workout from home

Houston on-demand fitness startup to launch virtual option for at-home exercise options

A Houston company has seen a spike in sales in their on-demand fitness training sessions, and the startup is adding features to help users stay sane and healthy while stuck inside. Photo courtesy of Kanthaka

Last week, Sylvia Kampshoff saw a spike in her sales — something very uncommon for companies at this time, unless they are selling hand sanitizer, face masks, or toilet paper.

Kampshoff's company isn't providing toiletries though. Houston-based Kanthaka is an on-demand personal trainer tool for users to book one-on-one sessions with fitness experts at their own homes. With the city of Houston announcing that all bars and restaurants close to patrons, fitness studios followed suit. And that for Kanthaka meant a rise in sessions bought in Houston, Austin, Denver, Chicago, or any of the fifteen cities the app has launched in.

While gyms might be closing, "people feel pretty safe about having people come into their home," Kampshoff says, "and on the other hand we are wanting to give more jobs to trainers who have lost their jobs."

Kanthaka now has two people on boarding new fitness professionals on the app, and trainers who are out of work because their gym closed can get in touch with Kanthaka about the opportunity.

This spike in sales is coming mostly from younger users — particularly those in their 20s — but usually, Kanthaka has about a third of its users in the 60 and up age group — a population of people most at-risk from the COVID-19, or coronavirus. With this in mind, Kampshoff started looking into non face-to-face options for people who aren't comfortable with in-home instruction.

Next week, Kampshoff will launch digital sessions on Kanthaka. The sessions will still be one-on-one, but virtual. They won't be any cheaper, but will still provide that individual, undivided attention from a professional trainer. Additionally, Kanthaka will host free group fitness broadcasts online, and some will even factor in kids who are also stuck inside without many options for activities.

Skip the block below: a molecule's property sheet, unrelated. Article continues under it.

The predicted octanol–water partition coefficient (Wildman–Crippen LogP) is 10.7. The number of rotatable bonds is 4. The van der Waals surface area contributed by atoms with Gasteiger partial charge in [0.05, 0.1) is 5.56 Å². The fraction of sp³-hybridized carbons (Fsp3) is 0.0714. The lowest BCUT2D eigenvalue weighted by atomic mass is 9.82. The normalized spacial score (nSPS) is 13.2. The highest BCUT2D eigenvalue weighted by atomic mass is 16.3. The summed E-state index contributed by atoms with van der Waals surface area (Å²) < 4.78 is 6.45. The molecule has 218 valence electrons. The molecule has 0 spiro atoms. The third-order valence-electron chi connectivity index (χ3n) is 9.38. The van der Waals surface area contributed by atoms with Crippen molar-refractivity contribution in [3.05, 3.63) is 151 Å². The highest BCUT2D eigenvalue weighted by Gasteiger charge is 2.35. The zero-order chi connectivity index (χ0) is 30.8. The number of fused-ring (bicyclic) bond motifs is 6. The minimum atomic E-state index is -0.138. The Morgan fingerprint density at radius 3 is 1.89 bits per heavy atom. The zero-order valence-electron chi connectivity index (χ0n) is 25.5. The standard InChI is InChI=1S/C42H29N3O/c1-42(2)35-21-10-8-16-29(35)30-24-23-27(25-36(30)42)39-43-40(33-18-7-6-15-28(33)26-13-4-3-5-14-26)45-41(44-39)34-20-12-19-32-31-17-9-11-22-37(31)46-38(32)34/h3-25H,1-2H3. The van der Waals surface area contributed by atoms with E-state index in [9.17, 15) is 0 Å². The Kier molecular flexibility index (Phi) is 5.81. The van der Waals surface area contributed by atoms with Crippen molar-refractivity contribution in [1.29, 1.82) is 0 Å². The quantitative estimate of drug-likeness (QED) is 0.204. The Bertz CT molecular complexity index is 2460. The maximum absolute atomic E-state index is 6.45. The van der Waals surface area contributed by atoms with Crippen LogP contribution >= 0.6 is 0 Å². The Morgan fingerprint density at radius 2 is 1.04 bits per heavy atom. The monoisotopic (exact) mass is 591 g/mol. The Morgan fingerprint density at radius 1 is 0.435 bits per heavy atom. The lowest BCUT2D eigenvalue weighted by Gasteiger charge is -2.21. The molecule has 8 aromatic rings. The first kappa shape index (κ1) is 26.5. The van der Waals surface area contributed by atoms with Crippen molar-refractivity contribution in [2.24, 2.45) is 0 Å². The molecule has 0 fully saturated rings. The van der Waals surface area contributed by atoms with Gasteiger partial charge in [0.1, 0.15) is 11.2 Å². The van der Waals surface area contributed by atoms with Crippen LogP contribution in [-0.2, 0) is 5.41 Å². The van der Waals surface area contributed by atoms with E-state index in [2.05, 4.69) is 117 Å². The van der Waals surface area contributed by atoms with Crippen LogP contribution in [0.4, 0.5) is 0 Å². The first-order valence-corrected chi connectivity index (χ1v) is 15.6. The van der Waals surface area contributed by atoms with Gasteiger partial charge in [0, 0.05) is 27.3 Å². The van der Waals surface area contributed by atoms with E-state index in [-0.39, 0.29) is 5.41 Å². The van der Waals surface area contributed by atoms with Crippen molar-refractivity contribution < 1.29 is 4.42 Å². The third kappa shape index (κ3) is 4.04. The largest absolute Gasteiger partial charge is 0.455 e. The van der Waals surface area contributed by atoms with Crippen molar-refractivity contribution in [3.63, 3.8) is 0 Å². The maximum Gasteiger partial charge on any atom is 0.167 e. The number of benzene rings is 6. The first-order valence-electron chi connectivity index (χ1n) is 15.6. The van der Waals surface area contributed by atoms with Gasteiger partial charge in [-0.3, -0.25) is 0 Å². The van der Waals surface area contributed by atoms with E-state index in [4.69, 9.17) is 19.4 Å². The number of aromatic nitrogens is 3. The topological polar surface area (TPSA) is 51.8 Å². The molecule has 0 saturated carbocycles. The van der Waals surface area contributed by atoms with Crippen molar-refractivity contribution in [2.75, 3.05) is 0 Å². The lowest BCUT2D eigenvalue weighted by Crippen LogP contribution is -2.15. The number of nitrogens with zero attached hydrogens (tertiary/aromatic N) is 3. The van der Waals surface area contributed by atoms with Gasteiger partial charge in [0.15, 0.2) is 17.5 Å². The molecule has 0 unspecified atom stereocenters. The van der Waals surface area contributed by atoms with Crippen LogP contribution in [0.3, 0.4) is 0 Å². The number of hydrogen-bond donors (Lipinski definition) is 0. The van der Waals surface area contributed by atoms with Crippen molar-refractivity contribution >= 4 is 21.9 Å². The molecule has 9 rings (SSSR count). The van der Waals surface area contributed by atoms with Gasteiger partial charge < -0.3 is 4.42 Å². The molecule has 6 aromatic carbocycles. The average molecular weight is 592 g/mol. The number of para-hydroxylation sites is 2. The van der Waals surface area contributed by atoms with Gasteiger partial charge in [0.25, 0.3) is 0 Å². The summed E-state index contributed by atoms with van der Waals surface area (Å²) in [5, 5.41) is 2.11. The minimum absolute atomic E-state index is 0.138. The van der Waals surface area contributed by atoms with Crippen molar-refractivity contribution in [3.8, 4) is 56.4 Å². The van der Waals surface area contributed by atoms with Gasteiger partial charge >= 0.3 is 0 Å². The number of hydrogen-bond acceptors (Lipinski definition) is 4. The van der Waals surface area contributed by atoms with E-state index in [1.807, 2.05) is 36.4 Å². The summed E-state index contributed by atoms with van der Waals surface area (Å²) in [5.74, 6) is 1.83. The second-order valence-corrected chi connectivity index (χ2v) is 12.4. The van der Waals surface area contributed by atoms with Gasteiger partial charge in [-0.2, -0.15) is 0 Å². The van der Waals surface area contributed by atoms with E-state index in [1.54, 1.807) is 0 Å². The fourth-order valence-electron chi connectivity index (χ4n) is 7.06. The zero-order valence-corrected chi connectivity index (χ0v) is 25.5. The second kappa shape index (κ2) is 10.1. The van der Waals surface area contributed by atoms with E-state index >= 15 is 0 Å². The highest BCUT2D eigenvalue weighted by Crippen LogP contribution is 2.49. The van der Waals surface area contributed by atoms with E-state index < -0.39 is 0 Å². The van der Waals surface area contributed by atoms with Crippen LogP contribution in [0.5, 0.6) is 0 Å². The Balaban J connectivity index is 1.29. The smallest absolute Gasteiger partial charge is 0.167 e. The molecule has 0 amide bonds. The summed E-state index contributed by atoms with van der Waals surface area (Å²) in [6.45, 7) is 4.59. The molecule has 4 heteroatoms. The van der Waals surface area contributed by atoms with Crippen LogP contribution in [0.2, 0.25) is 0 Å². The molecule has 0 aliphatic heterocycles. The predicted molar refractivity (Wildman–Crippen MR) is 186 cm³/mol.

In just one week, Kampshoff had to pivot and tap a third-party streaming provider for the new service, something she has been able to do thanks to Sputnik ATX, an Austin-based accelerator Kampshoff is a part of.

"They were the first ones to say, 'Hey you should go virtual,'" Kampshoff says. "We started talking about it for the first time on Friday."

Ultimately, Kampshoff hopes this pivot will allow people access to personal training, as well as provide work for fitness professionals during the uncertain times of the coronavirus outbreak.

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Building Houston

 
 

. Photo via Getty Images

CruxOCM, a startup with a significant Houston presence that specializes in robotic industrial process automation for energy companies, has secured even more business from energy giant Phillips 66.

The value of the deal wasn’t disclosed.

Houston-based Phillips 66 has agreed to expand it use of CruxOCM’s pipeBOT technology to cover even more pipelines. The pipeBOT technology is designed to improve the safety and efficiency of control room operations for pipelines and reduce control room costs.

CruxOCM and Phillips 66 launched a test of pipeBOT in 2020.

CruxOCM, based in Calgary, Canada, says pipeBOT is engineered to decrease manual controls through intelligent automation. With this technology in place, the fatigue of control room operators declines, because as many as 85 percent fewer manual commands must be entered, according to CruxOCM. Therefore, control room operators can focus on higher-level tasks.

“At CruxOCM, we empower control room operators with modern software that enables the autonomous control rooms of tomorrow, within the safety constraints of today. We look forward to continuing to strengthen our relationship with Phillips 66 for many years to come,” Adam Marsden, chief revenue officer at CruxOCM, says in a news release.

Founded in 2017, Crux OCM (Crux Operations Control Management) established its Houston presence last year. Also in 2021, the startup raised $6 million in venture capital in a “seed extension” funding round. Bullpen Capital led the round, with participation from Angular Ventures, Root Ventures, Golden Ventures, Cendana Capital, and Industry Ventures.

In 2019, Angular Ventures and Root Ventures co-led a $2.6 million funding round.

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